I was very sad to hear that Jimmy Hunter passed away last weekend. Another toy trade legend has left us – Jimmy was one of those ‘once met, never forgotten’ characters who was a passionate advocate for the toy industry throughout his distinguished career. Through his own Hunter Toys company and his sterling work for the BTHA, Jimmy was always willing to break new ground, and he was never less than forthright and honest in everything he did. The Golden Teddy awards are just a part of the great legacy he leaves behind, and the many comments we received show how well loved and respected he was within the toy community.
I trust you all saw the toy-focused episode of Philip Schofield’s ‘How to Spend it Well at Christmas’ this week? Companies whose products have featured in the programme in previous years always tell me that it shifts units – I very much hope that happened again this year. As for the programme itself, it perhaps felt a little more disjointed than in previous year and perhaps some of the segments felt a little out of place (adult inline skates or marshmallow and beer advent calendars anyone?). As ever, many great toys shone through, while it was also heartening to see a selection of inclusive toys being prominently featured – it’s nice to acknowledge some of the great work being done by the toy industry, as well as focusing on its commercial success. Ultimately, if the show has moved the dial again, that will be good news for the whole toy community – and we need all the good news we can get at the moment.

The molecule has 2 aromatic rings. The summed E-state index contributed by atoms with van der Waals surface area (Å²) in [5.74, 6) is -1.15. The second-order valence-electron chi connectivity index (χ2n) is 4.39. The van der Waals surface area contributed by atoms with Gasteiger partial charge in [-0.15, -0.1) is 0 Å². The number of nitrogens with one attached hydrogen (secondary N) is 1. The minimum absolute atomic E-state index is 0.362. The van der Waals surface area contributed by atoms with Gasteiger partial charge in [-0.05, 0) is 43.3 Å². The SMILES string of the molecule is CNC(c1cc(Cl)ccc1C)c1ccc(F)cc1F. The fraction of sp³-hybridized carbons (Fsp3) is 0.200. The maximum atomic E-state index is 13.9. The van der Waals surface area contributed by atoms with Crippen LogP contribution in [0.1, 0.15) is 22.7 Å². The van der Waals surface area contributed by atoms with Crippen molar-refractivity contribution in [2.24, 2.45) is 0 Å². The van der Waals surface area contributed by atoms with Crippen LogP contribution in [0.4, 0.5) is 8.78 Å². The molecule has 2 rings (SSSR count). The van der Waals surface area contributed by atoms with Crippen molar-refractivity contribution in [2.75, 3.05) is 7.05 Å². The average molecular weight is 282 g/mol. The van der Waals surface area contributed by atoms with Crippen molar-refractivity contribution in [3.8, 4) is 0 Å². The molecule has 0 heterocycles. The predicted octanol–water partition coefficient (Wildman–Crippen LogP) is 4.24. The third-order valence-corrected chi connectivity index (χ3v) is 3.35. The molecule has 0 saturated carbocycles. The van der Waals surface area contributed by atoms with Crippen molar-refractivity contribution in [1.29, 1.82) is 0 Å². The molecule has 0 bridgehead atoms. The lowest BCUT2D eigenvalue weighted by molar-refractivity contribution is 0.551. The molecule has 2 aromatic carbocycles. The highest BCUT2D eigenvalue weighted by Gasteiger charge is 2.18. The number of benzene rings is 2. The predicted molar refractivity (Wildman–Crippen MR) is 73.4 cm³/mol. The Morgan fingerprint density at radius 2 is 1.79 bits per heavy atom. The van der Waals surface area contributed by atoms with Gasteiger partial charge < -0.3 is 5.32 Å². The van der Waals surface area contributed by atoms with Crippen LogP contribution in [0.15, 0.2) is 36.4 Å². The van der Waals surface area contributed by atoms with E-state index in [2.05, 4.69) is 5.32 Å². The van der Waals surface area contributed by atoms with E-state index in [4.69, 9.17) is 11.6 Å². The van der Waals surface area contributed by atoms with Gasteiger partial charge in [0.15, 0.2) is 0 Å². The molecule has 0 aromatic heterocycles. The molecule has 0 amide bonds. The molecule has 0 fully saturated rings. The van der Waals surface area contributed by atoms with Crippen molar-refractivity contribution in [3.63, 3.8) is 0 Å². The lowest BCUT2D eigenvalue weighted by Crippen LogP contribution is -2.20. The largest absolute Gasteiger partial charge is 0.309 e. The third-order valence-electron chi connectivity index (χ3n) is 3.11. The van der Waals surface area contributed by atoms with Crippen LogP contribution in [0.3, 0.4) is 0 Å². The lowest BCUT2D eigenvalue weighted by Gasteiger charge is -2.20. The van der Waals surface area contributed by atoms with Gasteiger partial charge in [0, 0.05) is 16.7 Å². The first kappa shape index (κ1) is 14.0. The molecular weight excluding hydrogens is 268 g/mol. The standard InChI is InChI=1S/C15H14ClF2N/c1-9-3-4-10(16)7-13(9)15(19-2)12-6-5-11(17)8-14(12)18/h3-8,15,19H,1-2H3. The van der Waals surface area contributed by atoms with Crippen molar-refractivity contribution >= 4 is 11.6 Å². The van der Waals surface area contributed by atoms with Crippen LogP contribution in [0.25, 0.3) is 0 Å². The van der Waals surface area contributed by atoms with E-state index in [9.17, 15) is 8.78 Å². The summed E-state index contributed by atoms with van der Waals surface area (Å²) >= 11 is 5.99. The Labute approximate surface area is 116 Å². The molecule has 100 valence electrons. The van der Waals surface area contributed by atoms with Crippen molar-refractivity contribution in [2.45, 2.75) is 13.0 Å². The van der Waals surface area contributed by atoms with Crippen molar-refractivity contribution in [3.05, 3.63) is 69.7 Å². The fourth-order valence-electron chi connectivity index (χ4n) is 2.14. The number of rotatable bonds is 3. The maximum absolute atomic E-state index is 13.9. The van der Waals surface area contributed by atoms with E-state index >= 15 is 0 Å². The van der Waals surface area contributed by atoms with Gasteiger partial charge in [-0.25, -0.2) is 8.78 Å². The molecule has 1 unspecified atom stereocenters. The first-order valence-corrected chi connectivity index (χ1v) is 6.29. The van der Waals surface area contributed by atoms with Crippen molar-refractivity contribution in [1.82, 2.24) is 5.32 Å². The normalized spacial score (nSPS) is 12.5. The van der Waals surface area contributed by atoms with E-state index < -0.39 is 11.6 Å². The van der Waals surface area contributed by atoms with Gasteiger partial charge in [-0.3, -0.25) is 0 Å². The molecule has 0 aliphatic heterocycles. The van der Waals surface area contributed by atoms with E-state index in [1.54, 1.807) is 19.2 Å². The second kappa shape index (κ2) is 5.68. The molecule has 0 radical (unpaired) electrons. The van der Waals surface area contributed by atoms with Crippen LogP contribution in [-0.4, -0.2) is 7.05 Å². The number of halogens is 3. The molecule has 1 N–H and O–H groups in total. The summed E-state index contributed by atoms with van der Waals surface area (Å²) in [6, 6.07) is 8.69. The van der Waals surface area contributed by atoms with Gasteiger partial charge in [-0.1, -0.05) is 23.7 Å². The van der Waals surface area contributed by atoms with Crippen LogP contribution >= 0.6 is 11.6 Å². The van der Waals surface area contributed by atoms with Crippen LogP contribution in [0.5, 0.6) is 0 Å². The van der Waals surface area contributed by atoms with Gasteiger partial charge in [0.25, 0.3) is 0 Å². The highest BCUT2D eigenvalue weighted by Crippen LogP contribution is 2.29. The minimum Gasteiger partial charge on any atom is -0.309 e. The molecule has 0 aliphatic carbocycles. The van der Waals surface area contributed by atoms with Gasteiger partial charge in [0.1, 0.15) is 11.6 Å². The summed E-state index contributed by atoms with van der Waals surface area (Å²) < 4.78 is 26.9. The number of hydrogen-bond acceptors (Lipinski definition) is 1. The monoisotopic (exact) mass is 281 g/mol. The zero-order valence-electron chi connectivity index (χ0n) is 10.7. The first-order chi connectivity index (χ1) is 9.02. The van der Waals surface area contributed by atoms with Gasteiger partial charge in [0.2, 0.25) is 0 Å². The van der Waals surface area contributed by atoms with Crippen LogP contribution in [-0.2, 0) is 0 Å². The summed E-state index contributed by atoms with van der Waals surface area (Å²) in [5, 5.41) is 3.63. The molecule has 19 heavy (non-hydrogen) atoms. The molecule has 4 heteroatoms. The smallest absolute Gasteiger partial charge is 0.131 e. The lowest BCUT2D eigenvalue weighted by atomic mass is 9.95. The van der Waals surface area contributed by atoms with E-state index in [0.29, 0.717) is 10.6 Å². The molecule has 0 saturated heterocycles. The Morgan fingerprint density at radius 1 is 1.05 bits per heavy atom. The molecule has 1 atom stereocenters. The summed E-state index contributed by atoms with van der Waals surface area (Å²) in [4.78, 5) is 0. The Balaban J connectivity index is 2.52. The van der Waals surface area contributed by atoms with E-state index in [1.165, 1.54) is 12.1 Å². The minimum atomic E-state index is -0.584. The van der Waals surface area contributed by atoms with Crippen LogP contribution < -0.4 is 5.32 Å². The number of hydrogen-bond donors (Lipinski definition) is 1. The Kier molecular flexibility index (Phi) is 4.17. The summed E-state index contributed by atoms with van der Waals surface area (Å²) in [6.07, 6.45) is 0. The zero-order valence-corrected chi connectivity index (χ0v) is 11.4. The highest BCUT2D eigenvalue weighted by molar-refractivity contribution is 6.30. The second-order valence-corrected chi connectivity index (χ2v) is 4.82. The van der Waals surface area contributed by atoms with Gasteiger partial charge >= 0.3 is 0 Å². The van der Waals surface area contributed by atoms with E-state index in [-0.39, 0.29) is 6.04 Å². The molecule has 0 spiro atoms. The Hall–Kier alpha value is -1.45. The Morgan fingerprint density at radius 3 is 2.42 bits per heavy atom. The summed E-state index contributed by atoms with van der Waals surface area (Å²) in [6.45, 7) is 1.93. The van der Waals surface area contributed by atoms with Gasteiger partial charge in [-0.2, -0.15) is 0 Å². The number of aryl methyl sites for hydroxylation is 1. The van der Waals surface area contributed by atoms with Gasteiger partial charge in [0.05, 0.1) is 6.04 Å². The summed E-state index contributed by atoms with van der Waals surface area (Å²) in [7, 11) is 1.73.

Finally, like many of you, the Beano was part of my childhood, so I’m delighted to see it continues to raise a smile so many years later. This week saw the appearance of the first-ever ‘BeanOld’, a special edition aimed at adults featuring topical satire such as the marvellous takedown of Dominic Cummings below. And if the government completely stuffs up the decision about what happens to so-called ‘non-essential’ retailers after December 2nd, I very much hope the ‘BeanOld’ gives it to them with both barrels.